Shape geometry allows you to apply functions such as a union (combine), difference (exclusion), and intersection (division) on multiple shapes to get the resulting shape that you want.

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[00:00] In this lesson, we'll show how to use the Ignition Drawing Tools to create more complex composite shapes out of basic shapes like rectangles, circles, and triangles, using shape geometry. Let's say that we want to make a simple graphic element representing a pump. We can do this by combining simple shapes such as the circle, triangle, and rectangle we see here. We'll start with a circle at the bottom, and layer the triangle and the rectangle on top of it. We'll align and resize these until they're just so, till we see the outline of a simple pump graphic. Then we'll select all of our components. Now if we head up to the Shape menu, we see the five available shape geometries. We'll select the first one, the Union. A Union combines all selected shapes into one composite shape. So now we see one graphic that has the general appearance of a pump.

[01:02] We can now move this around, or resize this, as one element, and we can change its fill color again as one element. So that's the behavior of a Union. By contrast, a Difference is the opposite of a Union, a Difference subtracts one shape from another. To demonstrate this, let's create a rectangle shape. Then we'll place an arrow shape on top of it. If we select the rectangle shape first, then select the arrow second using the Ctrl key, then select Shape, Difference. We have cut out the arrow portion and effectively created a cutout or a stencil. The arrow color we see now is that of the window background since it's been cut out. To see this even more clearly, we can move our new shape over the earlier colored pump graphic. Next is the Intersection shape geometry.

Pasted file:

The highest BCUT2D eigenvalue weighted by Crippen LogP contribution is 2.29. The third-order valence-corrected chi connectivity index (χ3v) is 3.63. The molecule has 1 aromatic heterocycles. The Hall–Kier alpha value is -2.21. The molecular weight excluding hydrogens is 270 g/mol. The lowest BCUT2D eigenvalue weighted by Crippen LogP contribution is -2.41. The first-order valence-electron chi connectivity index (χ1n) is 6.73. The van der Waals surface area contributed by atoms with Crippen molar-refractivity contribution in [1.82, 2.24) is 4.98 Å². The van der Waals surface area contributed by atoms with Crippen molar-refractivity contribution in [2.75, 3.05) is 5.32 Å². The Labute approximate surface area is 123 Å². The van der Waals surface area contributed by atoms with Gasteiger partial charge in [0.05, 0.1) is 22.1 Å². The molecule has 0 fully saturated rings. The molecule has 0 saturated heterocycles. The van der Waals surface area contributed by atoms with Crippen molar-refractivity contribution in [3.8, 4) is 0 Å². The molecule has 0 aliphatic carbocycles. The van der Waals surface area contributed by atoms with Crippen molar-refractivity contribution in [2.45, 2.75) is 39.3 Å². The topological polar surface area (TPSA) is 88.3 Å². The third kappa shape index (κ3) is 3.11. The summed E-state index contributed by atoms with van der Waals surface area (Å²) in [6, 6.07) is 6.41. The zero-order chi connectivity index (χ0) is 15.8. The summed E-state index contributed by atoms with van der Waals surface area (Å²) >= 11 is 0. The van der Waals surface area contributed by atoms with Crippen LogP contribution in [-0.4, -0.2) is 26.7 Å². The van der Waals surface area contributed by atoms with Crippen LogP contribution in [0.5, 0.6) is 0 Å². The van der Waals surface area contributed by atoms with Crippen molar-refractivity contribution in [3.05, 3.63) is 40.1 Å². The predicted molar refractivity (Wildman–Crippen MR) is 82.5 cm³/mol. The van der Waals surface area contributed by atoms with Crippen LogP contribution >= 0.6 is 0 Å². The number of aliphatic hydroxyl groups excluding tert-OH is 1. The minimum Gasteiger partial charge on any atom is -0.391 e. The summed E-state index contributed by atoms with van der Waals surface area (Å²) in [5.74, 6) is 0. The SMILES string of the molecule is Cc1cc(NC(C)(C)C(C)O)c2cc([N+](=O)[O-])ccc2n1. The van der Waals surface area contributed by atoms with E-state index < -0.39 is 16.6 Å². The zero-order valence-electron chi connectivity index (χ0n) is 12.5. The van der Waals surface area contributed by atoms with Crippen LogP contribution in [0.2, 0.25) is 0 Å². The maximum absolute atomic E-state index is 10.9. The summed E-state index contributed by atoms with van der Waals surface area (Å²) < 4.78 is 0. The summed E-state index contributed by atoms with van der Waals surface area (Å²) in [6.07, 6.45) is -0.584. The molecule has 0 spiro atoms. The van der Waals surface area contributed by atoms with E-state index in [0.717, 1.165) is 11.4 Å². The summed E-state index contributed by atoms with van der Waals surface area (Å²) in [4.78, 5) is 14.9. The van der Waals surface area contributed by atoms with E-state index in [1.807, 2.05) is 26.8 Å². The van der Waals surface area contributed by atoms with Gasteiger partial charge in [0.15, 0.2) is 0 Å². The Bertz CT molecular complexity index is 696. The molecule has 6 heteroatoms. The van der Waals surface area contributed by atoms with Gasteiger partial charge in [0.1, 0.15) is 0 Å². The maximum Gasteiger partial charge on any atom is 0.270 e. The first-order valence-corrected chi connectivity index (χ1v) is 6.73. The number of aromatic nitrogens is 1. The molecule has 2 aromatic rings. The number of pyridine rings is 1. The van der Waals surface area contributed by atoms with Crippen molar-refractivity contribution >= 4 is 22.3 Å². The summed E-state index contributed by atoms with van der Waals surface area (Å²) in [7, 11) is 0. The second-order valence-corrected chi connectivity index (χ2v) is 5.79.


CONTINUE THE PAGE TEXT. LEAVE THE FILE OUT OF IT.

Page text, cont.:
[02:05] An Intersection gives us the region that is common to two overlapping shapes. To demonstrate, let's create a circle, and then create a triangle. Then overlap the two like so, and then if we select both shapes, then select Shape Intersection, we get the smaller shape that is the intersection, the common area between both original shapes. By contrast, an Exclusion shape geometry is the opposite of an Intersection. An Exclusion yields the region of two overlapping shapes that's outside of their intersection, the area that belongs to one original shape OR to the other. To demonstrate, let's once again create a circle, and then create another triangle. Then we'll overlap the two as before, and select both shapes.

[03:07] This time, if we select Shape Exclusion, we get an overall shape that excludes the intersection between the two shapes. We can see that there is a missing area, by once again moving the new shape over the colored pump graphic. Finally, we have the Division shape geometry, which divides the first selected shape along the boundary of the second selected shape. To better demonstrate that, this time let's create two rectangles, and two circles side by side with them. Then we'll overlap them like so. This time there is an ordering dependence to the resulting Division shapes. So for the upper one, we'll select the rectangle first and then the circle. Then select Shape Division, and for the lower one, we'll select the circle first, then the rectangle.

[04:09] Then again, select Shape Division. Then for the upper division, the rectangle is split up along the circle's boundary, and for the lower division, the circle is split up along the rectangle's boundary. So now we've seen the five available shape geometries, which allow us to create more complicated shapes out of simpler basic shapes. A Union with which we created a composite pump graphic from more basic shapes; a Difference, which is like a cutout or a stencil; an Intersection; and its opposite, an Exclusion; and a Division, which splits one shape along the boundaries of another shape.

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